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Vagina: A New Biography

3.79  ·  Rating details ·  3,457 ratings  ·  494 reviews
An astonishing work of cutting-edge science and cultural history that radically reframes how we understand the vagina—and consequently, how we understand women—from one of our most respected cultural critics and thinkers, Naomi Wolf, author of the modern classic The Beauty Myth.

When an unexpected medical crisis sends Naomi Wolf on a deeply personal journey to tease out the
Hardcover, 400 pages
Published September 11th 2012 by Ecco
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Apollo Grace I think it would be excellent material for high school or older teens, both girls and boys, whether sexually active or a long way before becoming sexu…moreI think it would be excellent material for high school or older teens, both girls and boys, whether sexually active or a long way before becoming sexually active. It's a strong counterpoint to dominant cultural narratives about female sexuality, and as such can only be beneficial.(less)

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Oct 10, 2012 rated it did not like it  ·  review of another edition
Shelves: non-fiction
Naomi Wolf was very distraught when she noticed that her sex life lost its poetic dimension. One night, out of desperation, she prayed next to the stove. In case you were wondering, the stove was cold, ironwood, and completely irrelevant to the content of this book. Bargaining with the universe and any deity willing to listen to her plight, she promised that if she could be healed, she would share the experience and what she learned from it with everyone else, and she would make money off of it. ...more
Nov 22, 2012 rated it it was amazing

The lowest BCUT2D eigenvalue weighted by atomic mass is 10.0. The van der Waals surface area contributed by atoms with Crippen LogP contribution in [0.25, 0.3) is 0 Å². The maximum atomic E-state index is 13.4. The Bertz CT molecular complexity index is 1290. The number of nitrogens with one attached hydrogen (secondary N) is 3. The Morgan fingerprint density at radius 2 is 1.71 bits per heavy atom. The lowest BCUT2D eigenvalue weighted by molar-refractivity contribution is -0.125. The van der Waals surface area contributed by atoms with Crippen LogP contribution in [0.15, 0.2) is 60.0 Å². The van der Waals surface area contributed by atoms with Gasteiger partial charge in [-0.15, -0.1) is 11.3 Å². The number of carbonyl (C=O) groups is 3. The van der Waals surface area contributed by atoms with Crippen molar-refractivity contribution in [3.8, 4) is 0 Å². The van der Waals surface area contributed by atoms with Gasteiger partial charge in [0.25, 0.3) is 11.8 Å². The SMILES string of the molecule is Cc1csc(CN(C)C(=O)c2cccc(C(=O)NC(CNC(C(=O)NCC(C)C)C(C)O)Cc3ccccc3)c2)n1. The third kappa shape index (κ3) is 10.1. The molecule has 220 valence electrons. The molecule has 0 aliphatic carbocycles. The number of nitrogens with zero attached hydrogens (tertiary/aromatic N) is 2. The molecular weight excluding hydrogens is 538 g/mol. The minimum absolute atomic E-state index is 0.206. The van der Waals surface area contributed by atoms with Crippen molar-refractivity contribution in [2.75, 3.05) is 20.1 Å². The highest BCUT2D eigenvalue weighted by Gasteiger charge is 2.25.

Shelves: rereading

Why is this book not a must read for everyone who owns a vagina and everyone who does not own a vagina but hopes to have a partner who will share hers? The biology is important to Naomi Wolf's argument, as is the chemistry, but if you don't like that sort of thing, ignore it and focus on The Goddess Array. What woman does not wish to be treated according to the Goddess Array? If treating a woman that way makes her happier, healthier and more willing to share (I mean her life, not just her vagina
Sep 12, 2012 rated it liked it
The Vagina Myth
Jaclyn Friedman
September 11, 2012
The American Prospect

Naomi Wolf's yoni worship isn't just silly—it's dangerous.

This summer, Michigan state representative Lisa Brown was banned from the House floor when she dared to say the word “vagina” in a debate about proposed restrictions on abortion. Just three weeks ago, Todd Akin revealed what many Republicans believe: If you get pregnant, it can’t have been rape. It’s been a year of politicians tryi
Kara Babcock
This book was like tearing the scab off a freshly healed wound. It’s been so long since I’ve had to deal with the shittiness that is evolutionary psychology, and then Naomi Wolf comes along and reminds me of just how terrible it is all over again.

Well, let’s do this.

Vagina: A New Biography is Wolf’s syncretism of Eastern teachings about sex (particularly Tantra) with Western medicine, with a particular focus on the way women in the West regard their vagina. It’s the fifth book in the Banging Boo
Sep 17, 2012 rated it did not like it